Rising Sino-US rivalry and a rapidly changing geopolitical environment means that smaller states in the Asia-Pacific are increasingly compelled to “choose sides” between the two major powers. They are, however, not short of options.
Writing in 1999, American historian John Lewis Gaddis bemoaned the passing of the Cold War era. A decade after the fall of the Berlin Wall, the world had seen a panoply of global problems, such as genocide in Central Europe, defeated dictators who refused to bow out and terrorism in the American heartland.
Two decades from 1999, observers of strategic affairs in the Asia-Pacific can easily channel Gaddis. Three decades after 1989, the world as we know it is being torn asunder. The problems, just to name a few, range from retreats from globalisation, the perceived loss of American leadership, the onset of financial crises and pandemics as well as the triumphs and trials associated with the rise of China.
In the Asia-Pacific, a relatively salubrious geopolitical climate prevailed after the end of the Cold War. Smaller states, including those in Southeast Asia, continued to depend on the certainty of US security guarantees, while at the same time latching onto the world economic engine that was China.
Under the current Trump Administration, however, the centre no longer holds. The Administration has increasingly taken a hardline stance against China across all fronts, and China has given back as good as it gets. The confrontation between the two great powers has reduced the room for smaller countries to manoeuvre. Such as proto-new cold war will not go away any time soon.
To compound matters for smaller regional states, China and the US’ approaches to the region lack clarity and consistency.
China, for all its declarations about peaceful cooperation with smaller countries, has embroiled itself in a series of disputes and confrontations recently. In June, China and India were in a deadly standoff in the remote eastern Ladakh region, sparking protests across India. Beijing is engaged in territorial disputes and disagreements with Japan and Southeast Asian countries, in effect alienating itself from the region.
As for the United States, its much-touted Indo-Pacific Strategy has gained little traction in the region. Its recent paper detailing Washington’s approach to China is laudable, but ridden with contradictions. Zack Cooper notes, for example, the Trump Administration’s transactional, “America First” approach fails to square with statements that the United States will continue to commit to a “free, open and rules-based international order.”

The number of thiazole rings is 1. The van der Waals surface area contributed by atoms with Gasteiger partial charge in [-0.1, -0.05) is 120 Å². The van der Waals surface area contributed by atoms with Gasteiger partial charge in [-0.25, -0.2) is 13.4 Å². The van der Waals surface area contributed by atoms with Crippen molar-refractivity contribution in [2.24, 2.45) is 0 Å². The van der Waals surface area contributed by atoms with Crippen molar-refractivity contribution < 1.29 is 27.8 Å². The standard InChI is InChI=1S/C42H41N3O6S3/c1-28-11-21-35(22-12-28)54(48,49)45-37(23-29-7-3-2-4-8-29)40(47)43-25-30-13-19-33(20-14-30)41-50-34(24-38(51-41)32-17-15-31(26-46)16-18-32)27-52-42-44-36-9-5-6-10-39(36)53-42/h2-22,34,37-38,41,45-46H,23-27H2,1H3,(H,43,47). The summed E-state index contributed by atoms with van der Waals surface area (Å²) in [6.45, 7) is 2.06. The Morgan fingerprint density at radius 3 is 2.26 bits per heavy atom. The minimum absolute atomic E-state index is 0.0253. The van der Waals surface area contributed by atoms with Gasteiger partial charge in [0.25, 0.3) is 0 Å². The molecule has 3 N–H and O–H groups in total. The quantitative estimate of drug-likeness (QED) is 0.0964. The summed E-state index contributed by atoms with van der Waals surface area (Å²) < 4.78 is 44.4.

In short, the Sino-US rivalry and the attendant changes in the geopolitical environment in the Asia-Pacific means that smaller states face an uncertain future. As Wang Gungwu has surmised, many Chinese now believe that the West has “lost its way” and the United States is not fit to lead. That said, this does not mean that China is “heir apparent.”
What then can smaller states do? After all, the old chestnut about “not taking sides” between the US and China is becoming increasingly untenable.
As my colleagues Malcolm Cook and Hoang Thi Ha propose, smaller states in Southeast Asia can consider joining more minilateral and informal coalitions in response to “destabilising actions” from ensuring Sino-US rivalry.
As for the United States, its much-touted Indo-Pacific Strategy has gained little traction in the region. Its recent paper detailing Washington’s approach to China is laudable, but ridden with contradiction
Singapore – together with countries such as Canada, Germany, Indonesia and Italy – have formed a ministerial coordination group – to share information about Covid-19 in the face of Washington’s undermining of the World Trade Organisation. Singapore is part of the Ottawa Group for WTO Reform, which includes like-minded countries such as Australia, Japan, Kenya, New Zealand, Norway and South Korea.
Another route is to find strength in numbers. Last year, ASEAN released its Outlook on the Indo-Pacific, laying down principles for the broader region. While the paper did not break new ground in substantive terms, the fact that ASEAN could hold its own, against other Indo-Pacific strategies laid out by Australia, India, Japan and the United States, is a feat in itself.
Finally, another option is to cooperate, whether tacitly or explicitly, on matters of import. In the disputed South China Sea, there has been growing momentum among some ASEAN members who are disputant parties – Malaysia, the Philippines and Vietnam – to oppose China’s position on the issues.
In December last year, Malaysia made a submission to the Commission on the Limits of the Continental Shelf, claiming that it had sovereign rights to natural resources beyond the 200 nautical mile limit of its exclusive economic zone in the South China Sea. The submission follows a joint Malaysia-Vietnam submission, made in 2009, and another submission by Hanoi in the same year.
In 2016, a widely-followed tribunal ruling rejected Beiijng’s claims to most of the maritime waterway and ruled in favour of Manila. Malaysia, the Philippines and Vietnam now assert that claims to rights and jurisdiction should be in accordance to the United Nations Convention on the Law of the Sea. As Robert Beckman notes, the three states are “in effect” treating the 2016 ruling as an authoritative interpretation of the law although Beijing has continued to reject it outright.
After a December 2019 altercation, whereby 60 Chinese fishing boats, escorted by coast guard vessels, encroached into Indonesia’s EEZ, Jakarta has now openly cited the 2016 ruling to support its position on Indonesia’s EEZ.
Smaller countries might be caught in the middling middle amid the geopolitical flux and Sino-US rivalry. In the tough neighbourhood that is the Indo-Pacific, however, hanging tough – and together – could yet yield dividends.